Mitch McConnell, Alison Grimes on the attack at Kentucky picnic

Senate Minority Leader Mitch McConnell, R-Ky., speaks at the Fancy Farm picnic August 2, 2014 in Fancy Farm, Kentucky. Win McNamee, Getty Images

Senate Minority Leader Mitch McConnell's tough bid for re-election became a heated back-and-forth of one-liners and personal attacks as he appeared alongside Democratic rival Alison Lundergan Grimes at an annual Kentucky picnic.

The stakes are high. The race is one of the toughest in McConnell's 30 years in the Senate, and victory is far from guaranteed. And a win could amount to a promotion to Senate majority leader if Republicans win enough races against Democratic incumbents.

The annual Fancy Farm picnic in western Kentucky Saturday put the candidates side-by-side as they sought to rally their respective bases. They both opted for a combative style.

McConnell painted Grimes as far too much like President Obama, particularly when it comes to her qualifications.

"He didn't have any qualifications at all," McConnell said, likening her limited political career to Obama's lightening-quick rise from senator to president in less than four years, according to the New York Times. "Sound familiar?"

He had some helpful context from recent fumbles by Grimes, who appeared not to know what Israel's Iron Dome missile defense system was used for earlier this week when she suggested it protected Israel from tunnels built by Hamas.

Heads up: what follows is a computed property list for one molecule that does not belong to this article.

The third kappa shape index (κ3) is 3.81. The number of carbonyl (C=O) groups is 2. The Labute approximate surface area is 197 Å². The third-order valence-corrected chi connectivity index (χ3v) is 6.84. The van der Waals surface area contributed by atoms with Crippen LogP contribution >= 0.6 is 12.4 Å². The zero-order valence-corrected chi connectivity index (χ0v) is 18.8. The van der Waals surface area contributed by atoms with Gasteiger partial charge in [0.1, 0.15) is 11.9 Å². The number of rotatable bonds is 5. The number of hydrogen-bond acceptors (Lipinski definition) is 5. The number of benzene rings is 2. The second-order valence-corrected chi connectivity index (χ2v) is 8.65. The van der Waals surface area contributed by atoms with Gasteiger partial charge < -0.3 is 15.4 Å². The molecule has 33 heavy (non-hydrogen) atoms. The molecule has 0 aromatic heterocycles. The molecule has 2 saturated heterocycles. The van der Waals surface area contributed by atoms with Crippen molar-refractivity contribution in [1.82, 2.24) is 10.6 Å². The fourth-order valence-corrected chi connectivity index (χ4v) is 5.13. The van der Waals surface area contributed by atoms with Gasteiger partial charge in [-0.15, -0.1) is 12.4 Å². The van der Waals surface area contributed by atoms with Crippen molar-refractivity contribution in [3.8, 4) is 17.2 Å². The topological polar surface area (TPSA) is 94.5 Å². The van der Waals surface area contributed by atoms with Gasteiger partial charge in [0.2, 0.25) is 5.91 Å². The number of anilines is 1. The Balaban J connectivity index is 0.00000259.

Grimes, in turn, played up her relative youth relative to the 72-year-old McConnell.

"Thirty-five is my age," said Grimes, according to the Washington Post. "That's also Senator McConnell's approval rating."

While steering clear of difficult political issues like the Affordable Care Act, she has embraced other parts of the Democratic agenda such as criticizing Republicans for blocking equal pay legislation and an increase in the minimum wage.

McConnell has turned to his fellow Kentuckian, Republican Sen. Rand Paul, for help on the campaign trail. Both he and McConnell suggested a Grimes victory would be harmful to the deeply rooted Kentucky coal industry.

"When she takes the first vote for Harry Reid, she kills any chance of resurrecting the Kentucky coal industry," Paul said.

  • Rebecca Kaplan

    Rebecca Kaplan is a political reporter for CBSNews.com.

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